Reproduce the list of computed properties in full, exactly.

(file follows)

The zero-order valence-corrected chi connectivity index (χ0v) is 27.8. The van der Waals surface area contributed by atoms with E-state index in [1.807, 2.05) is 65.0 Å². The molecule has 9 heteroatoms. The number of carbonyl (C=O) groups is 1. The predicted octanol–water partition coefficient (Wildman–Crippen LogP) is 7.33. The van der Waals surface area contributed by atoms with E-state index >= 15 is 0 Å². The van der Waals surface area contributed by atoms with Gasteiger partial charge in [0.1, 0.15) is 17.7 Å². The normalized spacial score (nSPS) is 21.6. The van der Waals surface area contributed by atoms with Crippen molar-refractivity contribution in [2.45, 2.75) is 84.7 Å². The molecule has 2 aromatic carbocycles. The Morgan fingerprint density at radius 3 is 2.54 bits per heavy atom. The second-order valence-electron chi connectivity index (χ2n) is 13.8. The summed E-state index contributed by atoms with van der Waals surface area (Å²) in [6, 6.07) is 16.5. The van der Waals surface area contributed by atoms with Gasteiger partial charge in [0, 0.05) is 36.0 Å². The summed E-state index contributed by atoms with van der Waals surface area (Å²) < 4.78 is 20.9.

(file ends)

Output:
The zero-order valence-corrected chi connectivity index (χ0v) is 27.8. The van der Waals surface area contributed by atoms with E-state index in [1.807, 2.05) is 65.0 Å². The molecule has 9 heteroatoms. The number of carbonyl (C=O) groups is 1. The predicted octanol–water partition coefficient (Wildman–Crippen LogP) is 7.33. The van der Waals surface area contributed by atoms with E-state index >= 15 is 0 Å². The van der Waals surface area contributed by atoms with Gasteiger partial charge in [0.1, 0.15) is 17.7 Å². The normalized spacial score (nSPS) is 21.6. The van der Waals surface area contributed by atoms with Crippen molar-refractivity contribution in [2.45, 2.75) is 84.7 Å². The molecule has 2 aromatic carbocycles. The Morgan fingerprint density at radius 3 is 2.54 bits per heavy atom. The second-order valence-electron chi connectivity index (χ2n) is 13.8. The summed E-state index contributed by atoms with van der Waals surface area (Å²) in [6, 6.07) is 16.5. The van der Waals surface area contributed by atoms with Gasteiger partial charge in [0, 0.05) is 36.0 Å². The summed E-state index contributed by atoms with van der Waals surface area (Å²) < 4.78 is 20.9.